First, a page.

They could have been safe. They could have lived long, sheltered lives together as a family. They could have survived easily within the confines of the village, but father had to succumb to his pride, and claim himself as the most devoted Christian amongst his peers, even going as far as to insult the lawmakers in town and question their religiosity. Based on his conceit, and his refusal to offer up an apology, father, mother, and the children are banished to the outskirts of the plantation, where they are left to fend for themselves against the witch of the wood and her evil magics.
At first, it seems that all is well and their faith has offered a coat of protection which shields them from wrong. However, when the youngest of their clan, their baby Sam, goes missing, and their crops wither and die, the family members grow paranoid and rabid, pointing fingers at whomever seems most suited to shoulder the blame — more often than not the accused is the oldest sister Thomasin. Whether or not Thomasin actually is at fault is of little importance, for the family will fall apart long before they discover the truth behind their bad luck if they continue down this dreary path of backstabbing and distrust. They pray to the sky, fear the trees, and bleed their bodies of illness, but all of their superstitions and hopefulness for a fresh start in the new world can’t save them from the corruption of the doubt in their hearts, and the black magic that seeps in through the cracks of their damned souls.
From literary works, to drawings, to cinema, depictions of witchcraft have always carried with them a subtext of some sort. Whether it be a comparison between the Salem Witch Trials of the 1700s and the witch hunt in the 1950s by blacklisting enthusiast Senator McCarthy, the idea of conservative religious types labeling people they don’t understand as “witches”, or just the notion of a girl developing her powers as she matures from a young lady into a grown woman, the use of witches in pop culture often goes hand in hand with a deeper meaning. However, where The Witch stands apart from its predecessors is its portrayal of magic as a parallel for the struggles that the British felt when they first arrived in the States, and the paranoia that personified as a result of their failed attempts to survive on American soil.
Ralph Ineson and Kate Dickie give spellbinding performances as the devout couple so entrenched in their religion that they are willing to turn on their own children if they feel their lord demands it. Anya Taylor-Joy is spectacular as the sweet, innocent child who grows tainted when the harshness of colonial times drives her family mad, and the evils of the wood slither out and persuade her parents to abandon all reason and treat her like a heathen. As her purity is defiled, the light in her eyes grows wicked and dangerously playful, lending to the thought that perhaps all her family’s accusations towards her might hold some legitimacy. Watching these three members interact is a real treat, as each argument keeps the viewer guessing as to which party is in the right, and which is slowly losing their grip on reality.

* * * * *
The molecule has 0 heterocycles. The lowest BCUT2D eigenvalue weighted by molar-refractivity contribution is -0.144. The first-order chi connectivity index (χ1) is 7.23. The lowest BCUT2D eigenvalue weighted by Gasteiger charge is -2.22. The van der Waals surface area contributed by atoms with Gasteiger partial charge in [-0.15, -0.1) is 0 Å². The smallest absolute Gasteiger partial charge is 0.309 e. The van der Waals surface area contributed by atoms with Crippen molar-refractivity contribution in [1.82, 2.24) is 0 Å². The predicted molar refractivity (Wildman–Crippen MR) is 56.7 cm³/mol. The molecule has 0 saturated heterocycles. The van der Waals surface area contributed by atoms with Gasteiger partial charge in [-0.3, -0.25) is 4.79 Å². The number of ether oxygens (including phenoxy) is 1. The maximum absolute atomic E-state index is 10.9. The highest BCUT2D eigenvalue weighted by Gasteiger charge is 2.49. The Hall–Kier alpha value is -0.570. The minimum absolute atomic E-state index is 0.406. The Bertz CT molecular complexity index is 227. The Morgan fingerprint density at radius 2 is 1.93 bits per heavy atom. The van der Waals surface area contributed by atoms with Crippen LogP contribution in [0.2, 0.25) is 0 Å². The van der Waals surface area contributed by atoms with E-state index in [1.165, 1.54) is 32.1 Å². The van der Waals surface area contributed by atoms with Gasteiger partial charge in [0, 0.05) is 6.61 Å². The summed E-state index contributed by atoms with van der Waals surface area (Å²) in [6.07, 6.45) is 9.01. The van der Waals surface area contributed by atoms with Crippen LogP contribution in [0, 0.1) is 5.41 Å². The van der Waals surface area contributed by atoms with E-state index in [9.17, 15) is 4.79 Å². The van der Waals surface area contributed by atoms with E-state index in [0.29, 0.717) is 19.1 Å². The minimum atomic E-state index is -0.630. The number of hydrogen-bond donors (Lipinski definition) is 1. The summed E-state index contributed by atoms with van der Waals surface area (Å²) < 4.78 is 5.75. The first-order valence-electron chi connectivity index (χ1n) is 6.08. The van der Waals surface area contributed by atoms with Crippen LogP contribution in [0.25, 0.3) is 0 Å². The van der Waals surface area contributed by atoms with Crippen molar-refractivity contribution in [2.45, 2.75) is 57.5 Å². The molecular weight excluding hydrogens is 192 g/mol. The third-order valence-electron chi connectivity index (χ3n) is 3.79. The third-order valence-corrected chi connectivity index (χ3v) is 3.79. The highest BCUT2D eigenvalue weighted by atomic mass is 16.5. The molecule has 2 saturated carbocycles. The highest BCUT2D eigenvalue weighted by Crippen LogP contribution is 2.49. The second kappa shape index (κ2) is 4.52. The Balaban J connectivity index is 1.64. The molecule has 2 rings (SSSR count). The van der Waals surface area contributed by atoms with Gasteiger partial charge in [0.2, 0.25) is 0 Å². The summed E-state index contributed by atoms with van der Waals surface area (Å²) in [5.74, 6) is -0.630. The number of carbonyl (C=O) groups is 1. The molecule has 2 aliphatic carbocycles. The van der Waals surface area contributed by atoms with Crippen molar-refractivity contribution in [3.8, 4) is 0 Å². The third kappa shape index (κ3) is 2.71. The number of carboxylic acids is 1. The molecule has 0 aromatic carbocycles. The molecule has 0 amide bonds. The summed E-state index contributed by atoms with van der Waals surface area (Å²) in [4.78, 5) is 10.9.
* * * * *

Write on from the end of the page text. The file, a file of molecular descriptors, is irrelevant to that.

However, the real surprise in this film is newcomer Harvey Scrimshaw, who plays Thomasin’s little brother Caleb. Caught between craving the love and approval of his parents, and his sympathy for his ostracized sister, Scrimshaw delivers a relatable, conflicted persona as the boy who wants to defend his sibling, but doesn’t dare disobey his elders. Scrimshaw executes this attitude with ease, but his most impressive moment comes after he falls ill of an unknown disease, and fights for his life on a sweat-soaked cot under the watchful eyes of his loved ones. As he shrieks and howls and begs to be put out of his misery, Scrimshaw displays the power and discipline of an actor well beyond his years. It will be exciting to follow what promises to be a fulfilling career for this talented young man.
From the youngest toddler to the oldest Puritan, each member of the cast delivers their lines with the kind of enthusiasm that demands undivided attention. Their success is due in large part to a beautifully crafted script by director Eggers, who smartly pulls much of his dialogue from real diaries and manuscripts of the time period that he portrays. By using written words found from the actual days of pilgrimage, Eggers offers up an authenticity that keeps his film grounded in grueling reality, even when the magic seeks to uproot and whisk the story away into a fantasy land. Because of this, the film itself carries the grit of a historical drama, as the actors echo out real dialogue spoken by real settlers, as opposed to words written by someone who’s simply guessing how people of this time period might have spoken.
The relentless, suffocating tension that permeates each scene is present from the moment the movie starts, until the end credits roll. The haunting cinematography by Jarin Blaschke, the sinfully unsettling score by Mark Korven, and the raw, committed performances of the cast combine to make a stunning directorial debut for Robert Eggers, that in the end, leaves the audience as anxious and gut wrenched as the characters onscreen. Above all else, Eggers made a movie that inherently touches its viewers, leaving an impact as sweltering as the coaxing influences of ancient hypnotizing magics. An excellent use of religion as a fear tactic, The Witch plays on the terrors of the time period as much as it does the witchcraft, creating a scary foreign world for naive newcomers who have grown accustomed to England’s safer shores, and punishing those who rely on their faith as a way of explaining that which they do not know. Off to a triumphant start, director Eggers has eerily crafted what is easily one of the best horror movies to come out in the past ten years, and possibly one of the greatest witch stories of all time.
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